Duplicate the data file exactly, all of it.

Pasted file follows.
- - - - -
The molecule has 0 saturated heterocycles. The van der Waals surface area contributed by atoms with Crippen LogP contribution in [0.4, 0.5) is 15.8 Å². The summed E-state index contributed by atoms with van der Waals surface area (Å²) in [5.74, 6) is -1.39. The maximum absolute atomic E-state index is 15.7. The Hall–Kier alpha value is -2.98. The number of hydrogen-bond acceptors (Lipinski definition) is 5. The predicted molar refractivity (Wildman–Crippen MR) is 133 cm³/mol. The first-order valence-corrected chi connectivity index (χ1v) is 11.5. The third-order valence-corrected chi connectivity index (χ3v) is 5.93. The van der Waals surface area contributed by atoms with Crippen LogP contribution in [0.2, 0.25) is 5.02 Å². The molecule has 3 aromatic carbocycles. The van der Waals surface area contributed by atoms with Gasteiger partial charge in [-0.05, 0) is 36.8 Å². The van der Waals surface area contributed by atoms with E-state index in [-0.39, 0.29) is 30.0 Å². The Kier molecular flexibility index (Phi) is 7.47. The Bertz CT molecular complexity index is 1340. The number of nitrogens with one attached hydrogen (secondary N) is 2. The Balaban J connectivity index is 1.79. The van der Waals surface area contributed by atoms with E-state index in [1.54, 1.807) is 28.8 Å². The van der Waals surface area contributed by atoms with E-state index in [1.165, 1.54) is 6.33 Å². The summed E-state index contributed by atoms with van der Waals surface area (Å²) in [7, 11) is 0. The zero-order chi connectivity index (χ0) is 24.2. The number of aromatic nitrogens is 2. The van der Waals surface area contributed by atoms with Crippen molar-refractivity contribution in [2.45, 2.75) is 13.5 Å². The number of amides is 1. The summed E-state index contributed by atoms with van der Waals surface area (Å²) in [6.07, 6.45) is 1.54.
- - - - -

The molecule has 0 saturated heterocycles. The van der Waals surface area contributed by atoms with Crippen LogP contribution in [0.4, 0.5) is 15.8 Å². The summed E-state index contributed by atoms with van der Waals surface area (Å²) in [5.74, 6) is -1.39. The maximum absolute atomic E-state index is 15.7. The Hall–Kier alpha value is -2.98. The number of hydrogen-bond acceptors (Lipinski definition) is 5. The predicted molar refractivity (Wildman–Crippen MR) is 133 cm³/mol. The first-order valence-corrected chi connectivity index (χ1v) is 11.5. The third-order valence-corrected chi connectivity index (χ3v) is 5.93. The van der Waals surface area contributed by atoms with Crippen LogP contribution in [0.2, 0.25) is 5.02 Å². The molecule has 3 aromatic carbocycles. The van der Waals surface area contributed by atoms with Gasteiger partial charge in [-0.05, 0) is 36.8 Å². The van der Waals surface area contributed by atoms with E-state index in [-0.39, 0.29) is 30.0 Å². The Kier molecular flexibility index (Phi) is 7.47. The Bertz CT molecular complexity index is 1340. The number of nitrogens with one attached hydrogen (secondary N) is 2. The Balaban J connectivity index is 1.79. The van der Waals surface area contributed by atoms with E-state index in [1.54, 1.807) is 28.8 Å². The van der Waals surface area contributed by atoms with E-state index in [1.165, 1.54) is 6.33 Å². The summed E-state index contributed by atoms with van der Waals surface area (Å²) in [7, 11) is 0. The zero-order chi connectivity index (χ0) is 24.2. The number of aromatic nitrogens is 2. The van der Waals surface area contributed by atoms with Crippen molar-refractivity contribution in [2.45, 2.75) is 13.5 Å². The number of amides is 1. The summed E-state index contributed by atoms with van der Waals surface area (Å²) in [6.07, 6.45) is 1.54.